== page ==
In order to assess the novel DQ data's impact on NNAlign_MA's motif deconvolution, a consistency correlation matrix analysis was performed2. To avoid potential MS co-immunoprecipitated contaminant peptides biasing this analysis, the union of identified trash peptides (i.e. positive peptides given a percentile rank >20 in either of the two models) was removed. A position-specific scoring matrix (PSSM) was next generated for each molecule in each cell line based on the predicted peptide binding cores. Here, a minimum of 20 positive peptides was required in order for a PSSM to be generated. Then, for each pair of cell lines sharing a given molecule, the Pearson Correlation Coefficient (PCC) between the molecule's PSSMs was calculated. The mean consistency value for a given molecule was then given as the average PCC over each unique cell line pair (excluding self-correlations). This metric thus indicates how consistent the identified binding motifs are across different datasets for each HLA class II molecule.

Distance between two HLA class II molecules was estimated from the pseudo-distance of the two molecules, i.e.

where s(X, Y) is the summed BLOSUM 50 similarity between the pseudo-sequences of molecule X and Y37. Here, each pseudo-sequence was defined from a set of 34 polymorphic residues within the HLA sequence concatenated into a continuous sequence, of which 15 and 19 residues derive from the α- and β-chain, respectively32.

A list of HLA-DQ α- and β-chains forming prevalent stable HLA-DQ heterodimers was constructed by first obtaining lists of DQA1 and DQB1 alleles with annotated worldwide allele frequencies. This was done by querying the database38 for high resolution alleles in populations of size 100 and above. Next, worldwide allele frequencies were obtained as population size weighted averages capping the maximum population size to 1000. Finally, a list of prevalent HLA-DQ molecules was constructed by pairing all α and β combinations following the restrictions outlined in Table 1, only including molecules with a combined allele frequency >0.00005. This resulted in a list of 154 HLA-DQ molecules.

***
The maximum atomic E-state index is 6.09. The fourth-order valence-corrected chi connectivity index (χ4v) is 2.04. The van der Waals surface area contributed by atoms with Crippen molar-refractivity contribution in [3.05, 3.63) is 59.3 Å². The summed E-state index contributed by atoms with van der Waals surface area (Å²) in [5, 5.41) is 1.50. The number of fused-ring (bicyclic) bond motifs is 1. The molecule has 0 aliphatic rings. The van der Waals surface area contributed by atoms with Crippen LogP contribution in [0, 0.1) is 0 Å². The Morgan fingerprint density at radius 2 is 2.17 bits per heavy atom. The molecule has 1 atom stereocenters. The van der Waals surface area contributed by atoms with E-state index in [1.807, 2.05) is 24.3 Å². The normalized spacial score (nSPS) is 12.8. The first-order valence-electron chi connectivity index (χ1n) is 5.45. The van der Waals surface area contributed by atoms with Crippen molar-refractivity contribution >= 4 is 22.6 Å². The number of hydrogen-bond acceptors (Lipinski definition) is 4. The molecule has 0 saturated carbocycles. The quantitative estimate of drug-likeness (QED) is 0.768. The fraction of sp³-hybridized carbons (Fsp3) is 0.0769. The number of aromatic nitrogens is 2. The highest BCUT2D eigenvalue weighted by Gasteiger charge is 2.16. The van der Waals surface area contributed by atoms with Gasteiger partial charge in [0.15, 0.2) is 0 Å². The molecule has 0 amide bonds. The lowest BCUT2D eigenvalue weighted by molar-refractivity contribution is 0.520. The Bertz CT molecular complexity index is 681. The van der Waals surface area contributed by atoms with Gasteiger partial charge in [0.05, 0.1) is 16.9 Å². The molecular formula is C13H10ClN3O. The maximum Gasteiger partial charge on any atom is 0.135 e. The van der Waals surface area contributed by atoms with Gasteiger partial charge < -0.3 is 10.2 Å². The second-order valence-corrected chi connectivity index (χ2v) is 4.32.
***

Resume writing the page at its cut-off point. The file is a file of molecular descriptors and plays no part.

Worldwide HLA-DQ haplotype frequencies were estimated by querying the database38 for high resolution DQ haplotypes in populations of size 100 and above, average across population as described above for HLA-DQ frequencies.

An HLA-DQ specificity tree was constructed by first reducing the list of 154 prevalent HLA-DQ molecules to the set of unique pseudo-sequences among the molecules. Then, each unique pseudo-sequence was mapped to a representative HLA-DQ molecule name. By default, a DQ molecule in the list of molecules covered by the training data was used to represent a pseudo-sequence when possible. Furthermore, all 14 DQ molecules in the novel data were used to represent their given pseudo-sequences. In other cases of multiple options for a given pseudo-sequence, the most prevalent DQ molecule in terms of global allelic frequency was chosen. The specificity tree was then calculated using the MHCCluster method33 and visualized using the Iroki phylogenetic tree viewer39.

A similar tree was constructed based on clustering of the DQ pseudo-sequences. This tree was calculated with ClustalW-2.140 using its phylogenetic tree function, and again visualized using the Iroki tree viewer39.

For our benchmark against MixMHC2pred-2.07, an independent dataset was taken from Marcu et al.34, which consists of eluted ligand data from 15 donor samples (listed in Supplementary Table 7). This data was processed in the same way as the training data, i.e. peptides were mapped to the human proteome to define context, and were subsequently enriched with random negative peptides. To reduce bias, peptides which were present in the EL training data of our method were not included in the benchmark. This yielded a total of 163,933 positive and 2,900,818 negative peptides covering 66 unique HLA class II molecules.

Predictions on the benchmark data were made both with and without peptide context encoding. For peptides located near the beginning or end of the source protein, missing context residues were represented by "-" and "A" in MixMHC2pred-2.0 and our method, respectively. Further, in both our method and MixMHC2pred, the HLA annotation for each peptide was based on the lowest percentile rank score reported by the given method for the HLA molecules in the given sample.